Tenball (ITV, 1995)
You will be familiar with snooker of course, but can’t it be dull sometimes? There isn’t much action. BBC1’s Big Break was an attempt at bringing snooker into a game show format, but Tenball would take it one step further with various changes to the rules, along with statements such as this will bring the game into the new millennium and everyone will soon be playing it down the pub instead of pool which will suddenly be rather boring by comparison.
Tenball (a cross between a sport show and a game show) was hosted by Phillip Schofield (yes, he was hosting every other programme on ITV even in the mid-90s) and it was a knockout tournament where eight professional snooker players including Steve Davis, Alex Higgins, Ronnie O’Sullivan and Jimmy White competed against one another in best-of five matches in a futuristic-looking arena to become the first Tenball champion. There was even a VHS released featuring how to play and offering advice for anyone interested in having a go themselves.
Tenball had various different rules to snooker. Firstly, there was no yellow ball. Instead, there was the yellow and black Tenball which had a value of ten points and was placed on what would be the blue spot in snooker, with the 15 reds surrounding it in a diamond shape. The first colour that a player potted after their first red determined the points value of all other colours for that break, followed by potting the colours in sequence for their usual points value. This meant that if they went for the Tenball the maximum break was 200 (the highest score in the series was Peter Ebdon’s 122, although Ronnie O’Sullivan achieved the maximum in a practice match).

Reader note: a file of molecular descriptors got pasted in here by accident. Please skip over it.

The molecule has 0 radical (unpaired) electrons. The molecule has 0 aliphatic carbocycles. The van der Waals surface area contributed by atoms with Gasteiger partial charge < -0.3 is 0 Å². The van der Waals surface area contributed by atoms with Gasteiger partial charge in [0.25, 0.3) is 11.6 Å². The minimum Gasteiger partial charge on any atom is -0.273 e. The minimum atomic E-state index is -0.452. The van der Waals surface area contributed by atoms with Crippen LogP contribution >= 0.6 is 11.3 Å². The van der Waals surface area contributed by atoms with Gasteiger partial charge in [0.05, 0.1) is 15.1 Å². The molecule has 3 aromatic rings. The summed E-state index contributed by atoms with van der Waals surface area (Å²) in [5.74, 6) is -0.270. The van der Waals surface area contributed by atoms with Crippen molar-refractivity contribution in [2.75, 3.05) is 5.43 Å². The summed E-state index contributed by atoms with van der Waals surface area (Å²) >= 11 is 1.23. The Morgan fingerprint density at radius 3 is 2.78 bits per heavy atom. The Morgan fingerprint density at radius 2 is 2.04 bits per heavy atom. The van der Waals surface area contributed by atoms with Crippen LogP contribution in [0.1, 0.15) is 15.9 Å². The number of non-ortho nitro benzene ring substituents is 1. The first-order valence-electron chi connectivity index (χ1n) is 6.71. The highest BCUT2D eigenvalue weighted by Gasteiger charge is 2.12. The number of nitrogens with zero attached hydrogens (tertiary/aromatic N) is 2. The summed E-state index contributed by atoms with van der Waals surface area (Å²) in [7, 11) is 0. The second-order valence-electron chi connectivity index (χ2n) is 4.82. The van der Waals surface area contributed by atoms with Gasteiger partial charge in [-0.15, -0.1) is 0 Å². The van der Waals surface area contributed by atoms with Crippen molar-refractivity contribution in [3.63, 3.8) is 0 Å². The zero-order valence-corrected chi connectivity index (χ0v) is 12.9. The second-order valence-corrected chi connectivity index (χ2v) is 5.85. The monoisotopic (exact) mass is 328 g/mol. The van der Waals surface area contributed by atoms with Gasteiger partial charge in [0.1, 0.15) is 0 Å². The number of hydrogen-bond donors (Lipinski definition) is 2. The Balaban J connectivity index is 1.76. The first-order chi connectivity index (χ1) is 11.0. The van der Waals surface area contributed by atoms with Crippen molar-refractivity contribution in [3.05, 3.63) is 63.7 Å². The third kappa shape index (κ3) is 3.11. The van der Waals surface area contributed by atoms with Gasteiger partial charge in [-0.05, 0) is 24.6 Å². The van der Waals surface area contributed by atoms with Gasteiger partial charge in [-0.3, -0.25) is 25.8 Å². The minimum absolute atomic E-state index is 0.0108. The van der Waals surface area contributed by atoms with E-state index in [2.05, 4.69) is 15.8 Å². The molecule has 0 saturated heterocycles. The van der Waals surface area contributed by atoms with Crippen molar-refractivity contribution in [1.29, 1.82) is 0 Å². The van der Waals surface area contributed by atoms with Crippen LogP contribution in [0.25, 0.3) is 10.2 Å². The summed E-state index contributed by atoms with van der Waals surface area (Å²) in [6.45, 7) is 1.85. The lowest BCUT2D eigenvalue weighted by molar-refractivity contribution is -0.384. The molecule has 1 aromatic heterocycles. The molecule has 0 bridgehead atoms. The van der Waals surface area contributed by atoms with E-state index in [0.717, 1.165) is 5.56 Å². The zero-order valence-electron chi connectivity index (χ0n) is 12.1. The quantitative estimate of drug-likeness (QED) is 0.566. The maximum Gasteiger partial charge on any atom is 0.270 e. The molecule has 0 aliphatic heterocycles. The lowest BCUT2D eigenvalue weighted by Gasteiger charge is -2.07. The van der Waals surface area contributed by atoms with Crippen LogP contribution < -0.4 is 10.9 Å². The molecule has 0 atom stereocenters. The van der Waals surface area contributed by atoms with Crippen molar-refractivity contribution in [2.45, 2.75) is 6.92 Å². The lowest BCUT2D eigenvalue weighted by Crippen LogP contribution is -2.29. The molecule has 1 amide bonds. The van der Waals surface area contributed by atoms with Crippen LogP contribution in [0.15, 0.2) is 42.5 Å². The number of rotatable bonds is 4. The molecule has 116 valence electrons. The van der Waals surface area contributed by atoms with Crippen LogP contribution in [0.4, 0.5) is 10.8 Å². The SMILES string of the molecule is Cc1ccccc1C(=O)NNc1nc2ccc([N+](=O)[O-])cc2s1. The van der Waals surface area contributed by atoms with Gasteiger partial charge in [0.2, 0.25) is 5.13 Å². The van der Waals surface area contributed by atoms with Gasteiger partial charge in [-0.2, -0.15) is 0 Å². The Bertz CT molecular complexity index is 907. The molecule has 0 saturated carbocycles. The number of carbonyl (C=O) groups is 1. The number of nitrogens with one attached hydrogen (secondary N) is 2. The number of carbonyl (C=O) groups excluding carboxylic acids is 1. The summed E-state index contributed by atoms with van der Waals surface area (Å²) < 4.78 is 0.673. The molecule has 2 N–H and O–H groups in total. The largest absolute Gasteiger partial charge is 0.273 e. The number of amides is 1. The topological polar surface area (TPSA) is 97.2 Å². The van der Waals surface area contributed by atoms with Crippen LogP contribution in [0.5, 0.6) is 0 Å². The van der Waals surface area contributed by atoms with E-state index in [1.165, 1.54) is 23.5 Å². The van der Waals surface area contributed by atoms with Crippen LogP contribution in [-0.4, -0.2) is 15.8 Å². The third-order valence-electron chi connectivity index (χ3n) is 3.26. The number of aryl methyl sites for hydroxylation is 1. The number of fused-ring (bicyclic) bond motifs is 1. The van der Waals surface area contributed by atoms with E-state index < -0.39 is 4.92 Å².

Other innovations included players being able to make their opening break in a pool style, there were cameras on the cues and in the pockets, and we were also told things including how fast a ball was hit. Also to try and help speed up the play there were changes including a ball having to hit at least one cushion in every shot and balls wouldn’t be returned to their previous position after a foul. This meant that there was more emphasis on potting and less opportunity for safety play.
The eventual series winner was Jimmy White (who beat Ronnie O’Sullivan in the final) who received the main prizes of a trophy and a cheque for £20,000. Steve Davis (who was among the divisors of the game) also appeared alongside Phillip to offer some analysis, and of course all of the players along with Phillip said that Tenball was a great idea that they were sure would catch on and would soon be played across the country by viewers who found this an exciting watch.
There was just one problem though, this didn’t happen at all. Tenball never returned for a second series on ITV, and some regions didn’t even show it, although mine (LWT) did, but by the end it was relegated to Saturday afternoons. Although it wasn’t a success, I do remember watching and thinking that this was an interesting idea, and there have been some snooker tournaments in more recent years that have tried to do something different, including having timed matches featuring a basketball-style shot clock to speed up play.